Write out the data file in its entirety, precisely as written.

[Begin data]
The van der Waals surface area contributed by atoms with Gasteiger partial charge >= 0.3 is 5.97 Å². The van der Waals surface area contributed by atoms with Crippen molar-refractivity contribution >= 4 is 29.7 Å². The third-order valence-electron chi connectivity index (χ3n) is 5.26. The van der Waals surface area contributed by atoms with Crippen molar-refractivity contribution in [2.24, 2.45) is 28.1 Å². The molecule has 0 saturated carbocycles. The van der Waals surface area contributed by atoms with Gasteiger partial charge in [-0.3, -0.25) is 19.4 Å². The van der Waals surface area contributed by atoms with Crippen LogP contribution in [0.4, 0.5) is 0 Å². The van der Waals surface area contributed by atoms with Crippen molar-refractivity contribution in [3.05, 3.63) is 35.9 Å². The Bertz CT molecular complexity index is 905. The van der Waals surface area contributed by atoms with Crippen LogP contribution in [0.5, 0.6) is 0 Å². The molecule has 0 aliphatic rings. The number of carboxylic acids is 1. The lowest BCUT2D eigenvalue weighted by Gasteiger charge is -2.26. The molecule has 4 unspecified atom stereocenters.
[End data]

The van der Waals surface area contributed by atoms with Gasteiger partial charge >= 0.3 is 5.97 Å². The van der Waals surface area contributed by atoms with Crippen molar-refractivity contribution >= 4 is 29.7 Å². The third-order valence-electron chi connectivity index (χ3n) is 5.26. The van der Waals surface area contributed by atoms with Crippen molar-refractivity contribution in [2.24, 2.45) is 28.1 Å². The molecule has 0 saturated carbocycles. The van der Waals surface area contributed by atoms with Gasteiger partial charge in [-0.3, -0.25) is 19.4 Å². The van der Waals surface area contributed by atoms with Crippen LogP contribution in [0.4, 0.5) is 0 Å². The van der Waals surface area contributed by atoms with Crippen molar-refractivity contribution in [3.05, 3.63) is 35.9 Å². The Bertz CT molecular complexity index is 905. The van der Waals surface area contributed by atoms with Crippen LogP contribution in [0.5, 0.6) is 0 Å². The molecule has 0 aliphatic rings. The number of carboxylic acids is 1. The lowest BCUT2D eigenvalue weighted by Gasteiger charge is -2.26. The molecule has 4 unspecified atom stereocenters.